So how can we use it? Well it turns out (as shown in the other answer) that when $\delta'(x)$ appears in an integral with another function we can "transfer" (integrating by parts) the derivative to the other function, and safely carry on with the calculation.

$^\dagger$meaning smaller that all the other physical quantities involved in the given calculation

$\delta'(x)$ is a scale invariant barrier, where the S-matrix and phase shifts do not depend of the momentum.

A recent divulgative article is Point interactions: boundary conditions or potentials with the Dirac delta function (De Vincenzo - Sánchez) Canadian Journal of Physics 10/2010; 88(11):809-815. DOI: 10.1139/P10-060 Another interesting reference can be http://arxiv.org/abs/quant-ph/0406158 where it is argued that the parametrisation has some gauge freedom.

But if you want an interpretation, so I argue to look at it as some scale-invariant object. Already the point of being supported in a single point implies some amusing property under scaling, as it must be mapped towards another interaction having support in a point, so you can guess all the families will do for nice fixed points and renormalisation lines in the space of potentials with compact support. Besides, the $\delta'$ potential -alone- can be argued to have dimensions of inverse length squared, the same that the kinetic term, and so some invariance of the whole hamiltonian under scaling $x \to \lambda x$ can be expected.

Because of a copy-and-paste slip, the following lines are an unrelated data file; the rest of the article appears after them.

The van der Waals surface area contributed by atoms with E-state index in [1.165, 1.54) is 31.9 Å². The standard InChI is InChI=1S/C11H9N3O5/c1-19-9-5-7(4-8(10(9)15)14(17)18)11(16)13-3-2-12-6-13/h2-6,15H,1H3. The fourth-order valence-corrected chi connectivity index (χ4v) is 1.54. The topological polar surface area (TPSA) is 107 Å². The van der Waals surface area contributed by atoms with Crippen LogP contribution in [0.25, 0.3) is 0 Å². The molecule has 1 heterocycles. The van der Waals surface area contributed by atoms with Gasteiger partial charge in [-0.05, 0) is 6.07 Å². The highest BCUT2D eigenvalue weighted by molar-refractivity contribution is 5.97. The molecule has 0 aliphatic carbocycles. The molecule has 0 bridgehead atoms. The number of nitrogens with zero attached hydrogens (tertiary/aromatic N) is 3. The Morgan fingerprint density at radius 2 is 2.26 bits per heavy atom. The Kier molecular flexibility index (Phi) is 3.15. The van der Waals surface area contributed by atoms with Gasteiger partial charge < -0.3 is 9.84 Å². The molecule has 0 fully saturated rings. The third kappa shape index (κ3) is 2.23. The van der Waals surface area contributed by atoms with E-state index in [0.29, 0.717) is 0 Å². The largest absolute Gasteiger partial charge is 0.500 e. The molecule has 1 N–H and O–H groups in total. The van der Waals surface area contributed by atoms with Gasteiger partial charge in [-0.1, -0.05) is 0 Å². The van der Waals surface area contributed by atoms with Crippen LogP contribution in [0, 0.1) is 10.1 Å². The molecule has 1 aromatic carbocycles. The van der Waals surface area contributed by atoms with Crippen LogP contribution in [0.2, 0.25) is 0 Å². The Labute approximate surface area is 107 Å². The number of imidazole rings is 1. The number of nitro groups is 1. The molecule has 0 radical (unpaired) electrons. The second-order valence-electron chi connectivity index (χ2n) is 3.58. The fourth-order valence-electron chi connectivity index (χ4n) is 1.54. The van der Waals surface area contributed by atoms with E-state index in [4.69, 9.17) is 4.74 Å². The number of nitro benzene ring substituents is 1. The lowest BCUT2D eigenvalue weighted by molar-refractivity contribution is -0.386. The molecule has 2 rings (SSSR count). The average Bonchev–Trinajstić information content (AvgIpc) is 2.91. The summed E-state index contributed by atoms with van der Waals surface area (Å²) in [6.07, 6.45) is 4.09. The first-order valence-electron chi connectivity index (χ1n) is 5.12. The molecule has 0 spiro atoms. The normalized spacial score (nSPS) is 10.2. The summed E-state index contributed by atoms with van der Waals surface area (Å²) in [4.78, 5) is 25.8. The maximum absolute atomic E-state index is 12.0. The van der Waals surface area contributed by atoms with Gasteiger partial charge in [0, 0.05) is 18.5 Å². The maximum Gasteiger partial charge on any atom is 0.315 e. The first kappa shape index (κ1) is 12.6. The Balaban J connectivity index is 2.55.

Indeed if you apply the formulae of the first reference to $V(x) = g_2 \ \delta'(x)$ you get conditions

$$u(0^+) =\mu \ u(0^-), \ \ \mu\, u'(0^+) = u'(0^-)$$

that allow to solve for the $S$-matrix, or if you prefer the Transmision and Reflection coefficient. Now for instance for the left wave we will have in $0^-$ the sum of incident and reflected: $$u_k(0^-)= e^{ikx}+ e^{-ikx} R^l = (1 + R^l)$$ and its derivative $$u'_k(0^-)= ik (e^{ikx} - e^{-ikx} R^l) = ik (1 - R^l)$$ and similarly in $0^+$ the transmited wave $$u_k(0^+)= e^{ikt} T^l = T^l, \ u'_k(0^+)= ik e^{ikt} T^l = ik T^l$$

so you see the magic of this particular boundary condition: the $ik$ factors can cancel and the transmission and reflection coefficients do not depend of $k$

$$\mu T^l = (1-R^l), T^l = \mu (1+R^l)$$

A modern reference relating delta derivatives to scattering is http://iopscience.iop.org/0305-4470/36/27/311 "On the existence of resonances in the transmission probability for interactions arising from derivatives of Dirac's delta function"